Gerry Cox, Durban
IT HAS to be said: The World Cup is rubbish, and it's FIFA's fault.
This is not the bitterness of an Englishman after Frank Lampard's goal was disallowed by myopic officials - I blame Fabio Capello and some of his players squarely for England's defeat by Germany.
Nor is it just another little voice of protest against the horrendous Jabulani ball, which people far better qualified than me - Diego Maradona, for example - have condemned as unfit for purpose.
No, if I counted all the injustices in this tournament, both on and off the field, and the resulting spectacle, there is only one conclusion - FIFA are not fit to run the competition.
Even if you put to one side the economic totalitarianism of FIFA in riding roughshod over local businesses, you have to say the product on the pitch has fallen way below the standards expected. If it were a meal you would send it back, if it were a item of clothing you would take it back. It is sub-standard rubbish, and FIFA are to blame.
It is FIFA, remember, who insulted the Irish nation not once but twice; first belittling Ireland's attempts to get justice for the Hand of Henry incident, and secondly by refusing to countenance the simple, logical and cost-free measure that would help rid the game of such miscarriages of justice.
They did not just rule out video technology for this World Cup after Henry's scandalous cheating, they declared the debate over for the foreseeable future. FIFA effectively said they would never consider using video technology to help referees to avoide the kind of mistakes that end up making them look either incompetent or crooked. Rugby uses replays, cricket uses them, tennis, athletics and racing have electronic eyes to assist with crucial decisions, so why not football. Even the
Germans agreed that what happened when Lampard's 'goal'was disallowed despite bouncing two feet over the line, should not be allowed to occur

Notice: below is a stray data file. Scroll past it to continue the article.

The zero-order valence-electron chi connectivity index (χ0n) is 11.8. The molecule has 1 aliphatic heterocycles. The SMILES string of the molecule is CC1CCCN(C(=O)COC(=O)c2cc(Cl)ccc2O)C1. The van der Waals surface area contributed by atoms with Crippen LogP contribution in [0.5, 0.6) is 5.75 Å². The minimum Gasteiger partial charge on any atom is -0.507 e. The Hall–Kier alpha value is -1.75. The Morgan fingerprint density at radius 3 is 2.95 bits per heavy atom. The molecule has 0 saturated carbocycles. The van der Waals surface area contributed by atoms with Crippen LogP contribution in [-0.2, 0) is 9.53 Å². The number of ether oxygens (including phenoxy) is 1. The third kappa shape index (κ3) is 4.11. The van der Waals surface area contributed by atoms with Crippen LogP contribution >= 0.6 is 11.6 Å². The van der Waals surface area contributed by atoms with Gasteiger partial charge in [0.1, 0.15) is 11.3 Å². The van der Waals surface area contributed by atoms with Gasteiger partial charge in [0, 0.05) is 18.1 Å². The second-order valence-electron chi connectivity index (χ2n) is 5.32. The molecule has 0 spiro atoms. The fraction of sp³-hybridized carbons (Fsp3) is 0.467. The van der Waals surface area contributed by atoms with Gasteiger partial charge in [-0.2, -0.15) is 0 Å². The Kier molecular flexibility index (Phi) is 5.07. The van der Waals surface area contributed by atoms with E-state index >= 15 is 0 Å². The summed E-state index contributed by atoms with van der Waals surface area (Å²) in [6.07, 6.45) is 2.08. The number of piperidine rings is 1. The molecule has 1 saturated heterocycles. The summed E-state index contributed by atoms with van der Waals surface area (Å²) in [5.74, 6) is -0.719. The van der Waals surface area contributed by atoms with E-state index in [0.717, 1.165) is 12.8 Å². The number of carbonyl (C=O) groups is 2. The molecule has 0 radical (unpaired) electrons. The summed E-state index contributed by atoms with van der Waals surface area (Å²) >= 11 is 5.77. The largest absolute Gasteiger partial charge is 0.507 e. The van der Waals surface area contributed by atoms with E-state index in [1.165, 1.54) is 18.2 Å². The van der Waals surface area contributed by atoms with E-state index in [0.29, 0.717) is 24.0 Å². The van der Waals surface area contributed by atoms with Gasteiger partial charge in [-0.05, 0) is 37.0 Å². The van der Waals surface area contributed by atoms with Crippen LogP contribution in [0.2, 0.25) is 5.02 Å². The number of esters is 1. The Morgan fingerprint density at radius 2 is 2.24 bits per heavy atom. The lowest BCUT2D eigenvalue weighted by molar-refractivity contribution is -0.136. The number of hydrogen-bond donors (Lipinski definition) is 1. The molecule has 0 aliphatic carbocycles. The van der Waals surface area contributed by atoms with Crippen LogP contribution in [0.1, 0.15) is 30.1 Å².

in 2010. It seems incredible that when a worldwide audience of billions can watch for themselves, over and over again from multiple angles until it is incontrovertible, the only person not allowed to see the evidence is the man who must make the all-important decision.
It is like withholding evidence from a judge and jury, or asking blindfolding the judges of an art competition.
It is not as if the Lampard and Henry cases are one-offs. What about Carlos Tevez's offside goal against Mexico, or Kaka's sending-off? Players rage at the injustice and a global audience laughs or cries at the incompetence of the officials.
Should we be surprised that FIFA refuse to act? Not really, because for all their hollow campaigns, equality, fair play and the love of the
beautiful game appear to come some way behind the desire to make money.
What else can explain their persistence with the ball that makes it nigh-on impossible for some of the world's greatest players to control. Listen to Gomes, the Brazil goalkeeper: "It is a horrible ball. It is not just bad for keepers, but strikers too. When you play with a normal ball you can play beautiful football, but not with this ball. It is impossible. Players like Cristiano Ronaldo like to strike the ball from long distance but even he cannot get it on target. I am sure you would
have more goals and free-kicks scored if we had a normal ball instead of this one."
Daniel Agger said it make players look like drunken sailors, while Diego Maradona arguably the greatest of them all, said: "I've tried it myself (in training). This ball doesn't go round the corner, and you can't get in a good cross to the far post because the ball flies straight. We are not going to see any good moves in this World Cup because no one can get the ball and control it.”
In any other competition, if the standard of play was so low and the number of goals so badly affected, surely they would listen to the majority of players and coaches who pintpoint the ball as the reason why. When Cristiano Ronaldo cannot get a free-kick on target in 270 minutes of football, when Lionel Messi overhits passes, and Wayne Rooney looks like a park player with this ball at his feet, there has to be something wrong.
But what will they do? Sweet FIFA, which is why they should have the World Cup taken off them until they show they are up to the task of running it properly.
It will never happen, of course, and I suspect it will just get worse and worse. So having started off by saying this World Cup is rubbish, perhaps we should make the most of it while we can!